While high-quality content and functionality are always the first order of business on your Web site, small errors can lose customers. One mistake to avoid is neglecting to provide a site map, according to Steve Telleen, managing director of Giga Information Group’s Web Site ScoreCard program, which measures how effective a site’s e-commerce strategies are, based on the site’s functionality.

Think of a site map as a safety net for your visitors. If you’re selling products or services on your site, would you rather have them fall into a site map or onto a competitor’s Web site?
Last week’s article “Make sure the ‘e’ in e-commerce stands for easy” suggested that Web sites need to provide clear information to visitors on the home page. This week’s article, which builds on Giga’s report on the most common Web site mistakes, gives reasons why you should consider a site map for your business.
Why is a site map necessary?
If you’ve made it explicitly clear on the home page what a visitor can do on the site, why should you worry about a site map? No matter how effective your home page is in communicating the content and functionality of the site, you can’t possibly account for everything that every visitor might want, or the ways in which they might think of looking for it, Telleen said.

“If the visitor’s goal is not immediately apparent on the home page, the site map is what most will look for next,” Telleen said. “At least some usability studies show that most visitors prefer to click to a destination rather than search.”

Harley Manning, a research director at Forrester Research says users often turn to site maps when the site lets them down. One way to gauge the functionality of your Web site is to have your Webmaster track the traffic on your site map page. If it’s comparatively heavy, it could indicate that something’s wrong with the other navigation aids on the site, he said.

Easy to implement; hard to implement correctly
So what makes a good site map?

Telleen suggests that good site maps can also prove useful as a way to organize the site: “If you can explain it to the visitor, you begin to understand what is most important for the site.”

Although the concept is simple, how you implement it depends on your way of thinking about how the site map should work, Telleen says. He compares a good site map to the contents of a book.

“The basic purpose is to give the visitor an understanding of the logical organization of the site.”

Telleen offers two universal rules: It should fit into no more than 1œ to 2 screens at 800 x 600 resolution, and the items should be active links to the pages they describe.

The most obvious implication with the two-screen limit is that a small, simple site can go into a greater level of detail than a large, complex one. However, Telleen advises that larger sites can provide an overall site map, with sub-maps that “zoom in” to provide greater detail for individual sections.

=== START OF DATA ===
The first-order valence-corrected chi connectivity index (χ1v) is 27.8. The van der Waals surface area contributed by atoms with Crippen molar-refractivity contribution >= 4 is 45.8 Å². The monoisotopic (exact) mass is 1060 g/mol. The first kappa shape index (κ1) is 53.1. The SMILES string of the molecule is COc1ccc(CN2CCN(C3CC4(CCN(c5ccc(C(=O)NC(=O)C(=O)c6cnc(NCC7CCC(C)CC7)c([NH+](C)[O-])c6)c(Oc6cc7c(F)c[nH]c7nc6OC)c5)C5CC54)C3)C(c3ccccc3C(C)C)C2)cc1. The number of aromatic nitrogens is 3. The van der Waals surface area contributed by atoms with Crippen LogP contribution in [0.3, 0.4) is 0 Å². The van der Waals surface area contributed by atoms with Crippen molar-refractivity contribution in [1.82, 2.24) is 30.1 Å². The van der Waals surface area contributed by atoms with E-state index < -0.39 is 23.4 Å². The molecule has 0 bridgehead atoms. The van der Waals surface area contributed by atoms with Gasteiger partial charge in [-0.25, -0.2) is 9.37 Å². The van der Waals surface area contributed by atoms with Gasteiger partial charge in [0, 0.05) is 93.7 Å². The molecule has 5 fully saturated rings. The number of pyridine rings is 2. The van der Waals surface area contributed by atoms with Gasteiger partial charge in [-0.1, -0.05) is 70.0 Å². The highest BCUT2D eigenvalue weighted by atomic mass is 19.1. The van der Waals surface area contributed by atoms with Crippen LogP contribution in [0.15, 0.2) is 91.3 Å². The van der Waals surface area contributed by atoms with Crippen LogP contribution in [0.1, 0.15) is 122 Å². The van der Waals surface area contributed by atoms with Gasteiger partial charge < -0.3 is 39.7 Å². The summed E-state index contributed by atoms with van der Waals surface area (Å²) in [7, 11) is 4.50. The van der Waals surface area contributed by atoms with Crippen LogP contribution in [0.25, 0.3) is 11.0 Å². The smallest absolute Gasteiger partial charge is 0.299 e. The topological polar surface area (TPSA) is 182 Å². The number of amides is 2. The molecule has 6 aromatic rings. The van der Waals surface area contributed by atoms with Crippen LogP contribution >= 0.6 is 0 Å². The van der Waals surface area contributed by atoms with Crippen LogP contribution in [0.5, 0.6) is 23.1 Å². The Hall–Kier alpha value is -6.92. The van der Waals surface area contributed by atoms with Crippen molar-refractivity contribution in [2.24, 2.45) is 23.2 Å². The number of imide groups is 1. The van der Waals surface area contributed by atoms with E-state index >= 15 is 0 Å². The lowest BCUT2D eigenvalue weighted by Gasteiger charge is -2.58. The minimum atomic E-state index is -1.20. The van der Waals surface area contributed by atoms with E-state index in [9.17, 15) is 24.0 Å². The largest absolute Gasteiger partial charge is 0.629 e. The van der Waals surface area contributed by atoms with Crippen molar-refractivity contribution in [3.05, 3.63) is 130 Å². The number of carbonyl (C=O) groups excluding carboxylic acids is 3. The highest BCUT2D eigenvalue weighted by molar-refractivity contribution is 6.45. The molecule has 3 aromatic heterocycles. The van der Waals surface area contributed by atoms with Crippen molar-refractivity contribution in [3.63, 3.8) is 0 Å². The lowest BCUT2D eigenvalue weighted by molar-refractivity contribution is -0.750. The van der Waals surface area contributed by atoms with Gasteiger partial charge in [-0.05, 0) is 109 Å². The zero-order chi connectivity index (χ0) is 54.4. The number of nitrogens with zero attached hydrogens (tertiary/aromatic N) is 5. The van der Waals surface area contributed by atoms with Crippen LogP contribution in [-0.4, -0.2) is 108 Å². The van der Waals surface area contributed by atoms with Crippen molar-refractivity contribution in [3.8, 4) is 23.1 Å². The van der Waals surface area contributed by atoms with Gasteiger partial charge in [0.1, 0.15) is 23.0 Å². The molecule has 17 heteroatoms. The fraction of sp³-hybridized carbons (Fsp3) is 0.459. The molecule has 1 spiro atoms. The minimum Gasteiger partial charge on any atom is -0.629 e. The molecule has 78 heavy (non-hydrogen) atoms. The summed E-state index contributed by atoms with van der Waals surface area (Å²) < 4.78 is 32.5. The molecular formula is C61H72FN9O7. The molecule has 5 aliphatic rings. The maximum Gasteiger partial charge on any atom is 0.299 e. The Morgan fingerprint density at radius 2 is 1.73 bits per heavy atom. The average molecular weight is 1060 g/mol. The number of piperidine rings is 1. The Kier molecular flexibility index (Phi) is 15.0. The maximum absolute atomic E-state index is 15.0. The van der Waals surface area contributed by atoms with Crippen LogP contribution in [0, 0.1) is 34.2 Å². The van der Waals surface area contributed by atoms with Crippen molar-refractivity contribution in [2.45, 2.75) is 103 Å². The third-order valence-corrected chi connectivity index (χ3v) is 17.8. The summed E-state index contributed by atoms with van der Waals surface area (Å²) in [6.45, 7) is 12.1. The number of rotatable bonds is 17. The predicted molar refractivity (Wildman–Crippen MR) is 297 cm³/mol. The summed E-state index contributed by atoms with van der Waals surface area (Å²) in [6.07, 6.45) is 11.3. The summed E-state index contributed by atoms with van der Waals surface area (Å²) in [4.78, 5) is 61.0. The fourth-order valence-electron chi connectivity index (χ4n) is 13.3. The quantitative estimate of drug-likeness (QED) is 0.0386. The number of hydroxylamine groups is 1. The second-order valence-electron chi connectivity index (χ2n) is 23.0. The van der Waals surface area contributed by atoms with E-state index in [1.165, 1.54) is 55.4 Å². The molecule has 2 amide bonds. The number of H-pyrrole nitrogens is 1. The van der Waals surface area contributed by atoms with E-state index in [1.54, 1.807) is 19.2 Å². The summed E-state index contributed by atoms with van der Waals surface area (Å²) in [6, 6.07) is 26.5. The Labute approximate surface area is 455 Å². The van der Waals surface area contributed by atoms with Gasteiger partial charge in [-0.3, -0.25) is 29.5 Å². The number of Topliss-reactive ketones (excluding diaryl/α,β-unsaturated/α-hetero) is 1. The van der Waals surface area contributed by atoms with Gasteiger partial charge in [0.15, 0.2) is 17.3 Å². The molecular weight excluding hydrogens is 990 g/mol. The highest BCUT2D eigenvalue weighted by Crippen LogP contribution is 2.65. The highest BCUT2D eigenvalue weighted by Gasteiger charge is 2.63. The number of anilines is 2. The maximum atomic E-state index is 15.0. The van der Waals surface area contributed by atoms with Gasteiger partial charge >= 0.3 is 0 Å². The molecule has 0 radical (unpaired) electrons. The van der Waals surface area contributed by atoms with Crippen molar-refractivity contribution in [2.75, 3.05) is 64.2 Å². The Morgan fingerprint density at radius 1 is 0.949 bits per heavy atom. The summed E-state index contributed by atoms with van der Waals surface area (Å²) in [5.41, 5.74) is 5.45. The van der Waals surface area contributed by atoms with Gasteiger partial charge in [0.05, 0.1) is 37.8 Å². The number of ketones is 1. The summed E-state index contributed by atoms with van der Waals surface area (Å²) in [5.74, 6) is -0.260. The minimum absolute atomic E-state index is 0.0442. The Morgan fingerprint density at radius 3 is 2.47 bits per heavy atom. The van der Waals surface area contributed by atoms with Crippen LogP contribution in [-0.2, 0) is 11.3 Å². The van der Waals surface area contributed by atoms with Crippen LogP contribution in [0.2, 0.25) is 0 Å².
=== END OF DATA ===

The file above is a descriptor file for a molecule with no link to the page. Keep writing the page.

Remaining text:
Telleen notes that many sites do something similar to this, but usually they don’t follow through all the way.

“Some of the larger sites provide site maps for their sub-sites, but not an overall site map,” he says. “This approach often leads to inconsistencies; only some of the sub-sites have maps. Large sites may need sub-site maps, but they also need an overall site map explaining the organization of sub-sites.”

With such a strategy, it’s important to have an overall site map and consistent maps for all the sub-sites. Besides the level of detail, you also need to think about how you’ll organize the material. But what makes sense to you might not be effective from a typical visitor’s point of view.

“An organization that we have seen that seems particularly effective for site maps is to organize the top level as the major audience groups the site supports—visitors with common interests and a common subset of actions that they share,” he said. “Under this are the key activities and major actions and topics that support this audience.”

With the possibility of sub-maps, you also have the possibility of too much detail. Here, you want to keep a sense of perspective, Telleen says.

“The site map should not try to list every page or detail on the site. It is an organization, not a complete list.”

Need depends on your site
Others suggest that the need for a map depends on the type of site you have.

“On smaller sites, it’s a waste of time and money,” said Dave Hunt, senior developer at Louisville, KY-based Micro Computer Solutions. “Site maps, I find, are very useful for a lot of static content, if you have a lot of articles.”

If, on the other hand, people are visiting your site to buy a product, it might be unnecessary.

“They don’t go to the site maps as frequently on the e-commerce shopping cart sites,” Hunt said. “A good search utility is more useful.”

Ray Dittmeier is a freelance technology writer based in Louisville, KY.

Have you placed a site map on your Web site? Do you think it helps visitors maneuver through your site? Have you revised it since you first placed it on the site? Post your comments below or send us an e-mail.